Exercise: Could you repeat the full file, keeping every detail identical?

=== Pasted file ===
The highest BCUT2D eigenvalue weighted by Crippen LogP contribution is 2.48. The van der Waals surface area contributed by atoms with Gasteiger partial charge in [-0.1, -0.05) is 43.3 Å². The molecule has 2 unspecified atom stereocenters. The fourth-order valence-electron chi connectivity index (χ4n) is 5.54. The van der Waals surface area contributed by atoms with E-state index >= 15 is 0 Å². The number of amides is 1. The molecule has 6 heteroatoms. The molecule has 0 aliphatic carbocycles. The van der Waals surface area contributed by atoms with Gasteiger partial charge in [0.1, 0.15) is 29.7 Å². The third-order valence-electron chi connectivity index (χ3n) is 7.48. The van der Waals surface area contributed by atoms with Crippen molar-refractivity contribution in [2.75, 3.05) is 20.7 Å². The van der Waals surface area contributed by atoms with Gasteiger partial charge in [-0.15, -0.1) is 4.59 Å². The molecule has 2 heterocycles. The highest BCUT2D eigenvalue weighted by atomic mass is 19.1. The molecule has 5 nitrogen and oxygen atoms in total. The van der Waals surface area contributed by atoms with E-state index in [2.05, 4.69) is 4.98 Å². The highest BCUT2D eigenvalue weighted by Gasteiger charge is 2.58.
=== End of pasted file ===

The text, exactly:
The highest BCUT2D eigenvalue weighted by Crippen LogP contribution is 2.48. The van der Waals surface area contributed by atoms with Gasteiger partial charge in [-0.1, -0.05) is 43.3 Å². The molecule has 2 unspecified atom stereocenters. The fourth-order valence-electron chi connectivity index (χ4n) is 5.54. The van der Waals surface area contributed by atoms with E-state index >= 15 is 0 Å². The number of amides is 1. The molecule has 6 heteroatoms. The molecule has 0 aliphatic carbocycles. The van der Waals surface area contributed by atoms with Gasteiger partial charge in [0.1, 0.15) is 29.7 Å². The third-order valence-electron chi connectivity index (χ3n) is 7.48. The van der Waals surface area contributed by atoms with Crippen molar-refractivity contribution in [2.75, 3.05) is 20.7 Å². The van der Waals surface area contributed by atoms with Gasteiger partial charge in [-0.15, -0.1) is 4.59 Å². The molecule has 2 heterocycles. The highest BCUT2D eigenvalue weighted by atomic mass is 19.1. The molecule has 5 nitrogen and oxygen atoms in total. The van der Waals surface area contributed by atoms with E-state index in [2.05, 4.69) is 4.98 Å². The highest BCUT2D eigenvalue weighted by Gasteiger charge is 2.58.